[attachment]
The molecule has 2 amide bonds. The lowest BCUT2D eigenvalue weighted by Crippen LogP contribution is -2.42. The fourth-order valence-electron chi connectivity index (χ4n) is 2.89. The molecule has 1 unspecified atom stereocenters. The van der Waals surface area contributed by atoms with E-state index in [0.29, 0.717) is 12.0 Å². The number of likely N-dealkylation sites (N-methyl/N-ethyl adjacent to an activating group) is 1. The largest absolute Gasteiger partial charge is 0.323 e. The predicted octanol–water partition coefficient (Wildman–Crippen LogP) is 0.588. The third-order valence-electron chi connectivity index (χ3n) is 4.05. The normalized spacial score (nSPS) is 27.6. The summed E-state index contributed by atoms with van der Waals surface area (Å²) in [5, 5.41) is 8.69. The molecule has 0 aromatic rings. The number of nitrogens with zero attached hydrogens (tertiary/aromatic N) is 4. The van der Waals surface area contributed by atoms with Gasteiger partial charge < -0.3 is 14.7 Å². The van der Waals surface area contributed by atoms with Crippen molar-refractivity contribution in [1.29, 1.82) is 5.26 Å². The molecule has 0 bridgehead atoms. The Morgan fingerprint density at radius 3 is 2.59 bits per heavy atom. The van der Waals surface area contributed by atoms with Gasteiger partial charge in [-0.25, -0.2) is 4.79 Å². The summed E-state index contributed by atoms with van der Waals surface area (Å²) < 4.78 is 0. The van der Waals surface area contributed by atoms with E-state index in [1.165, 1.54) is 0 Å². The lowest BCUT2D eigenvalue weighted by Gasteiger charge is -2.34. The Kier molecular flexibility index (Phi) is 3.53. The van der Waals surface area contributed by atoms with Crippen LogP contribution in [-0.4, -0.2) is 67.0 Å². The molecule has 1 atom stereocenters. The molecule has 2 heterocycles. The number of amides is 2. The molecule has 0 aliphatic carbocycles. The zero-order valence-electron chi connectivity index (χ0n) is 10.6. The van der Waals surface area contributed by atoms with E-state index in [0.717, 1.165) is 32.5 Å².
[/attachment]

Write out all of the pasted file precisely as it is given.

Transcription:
The molecule has 2 amide bonds. The lowest BCUT2D eigenvalue weighted by Crippen LogP contribution is -2.42. The fourth-order valence-electron chi connectivity index (χ4n) is 2.89. The molecule has 1 unspecified atom stereocenters. The van der Waals surface area contributed by atoms with E-state index in [0.29, 0.717) is 12.0 Å². The number of likely N-dealkylation sites (N-methyl/N-ethyl adjacent to an activating group) is 1. The largest absolute Gasteiger partial charge is 0.323 e. The predicted octanol–water partition coefficient (Wildman–Crippen LogP) is 0.588. The third-order valence-electron chi connectivity index (χ3n) is 4.05. The normalized spacial score (nSPS) is 27.6. The summed E-state index contributed by atoms with van der Waals surface area (Å²) in [5, 5.41) is 8.69. The molecule has 0 aromatic rings. The number of nitrogens with zero attached hydrogens (tertiary/aromatic N) is 4. The van der Waals surface area contributed by atoms with Gasteiger partial charge < -0.3 is 14.7 Å². The van der Waals surface area contributed by atoms with Crippen molar-refractivity contribution in [1.29, 1.82) is 5.26 Å². The molecule has 0 bridgehead atoms. The Morgan fingerprint density at radius 3 is 2.59 bits per heavy atom. The van der Waals surface area contributed by atoms with Gasteiger partial charge in [-0.25, -0.2) is 4.79 Å². The summed E-state index contributed by atoms with van der Waals surface area (Å²) < 4.78 is 0. The van der Waals surface area contributed by atoms with E-state index in [1.165, 1.54) is 0 Å². The lowest BCUT2D eigenvalue weighted by Gasteiger charge is -2.34. The Kier molecular flexibility index (Phi) is 3.53. The van der Waals surface area contributed by atoms with Crippen LogP contribution in [-0.4, -0.2) is 67.0 Å². The molecule has 1 atom stereocenters. The molecule has 2 heterocycles. The number of amides is 2. The molecule has 0 aliphatic carbocycles. The zero-order valence-electron chi connectivity index (χ0n) is 10.6. The van der Waals surface area contributed by atoms with E-state index in [0.717, 1.165) is 32.5 Å².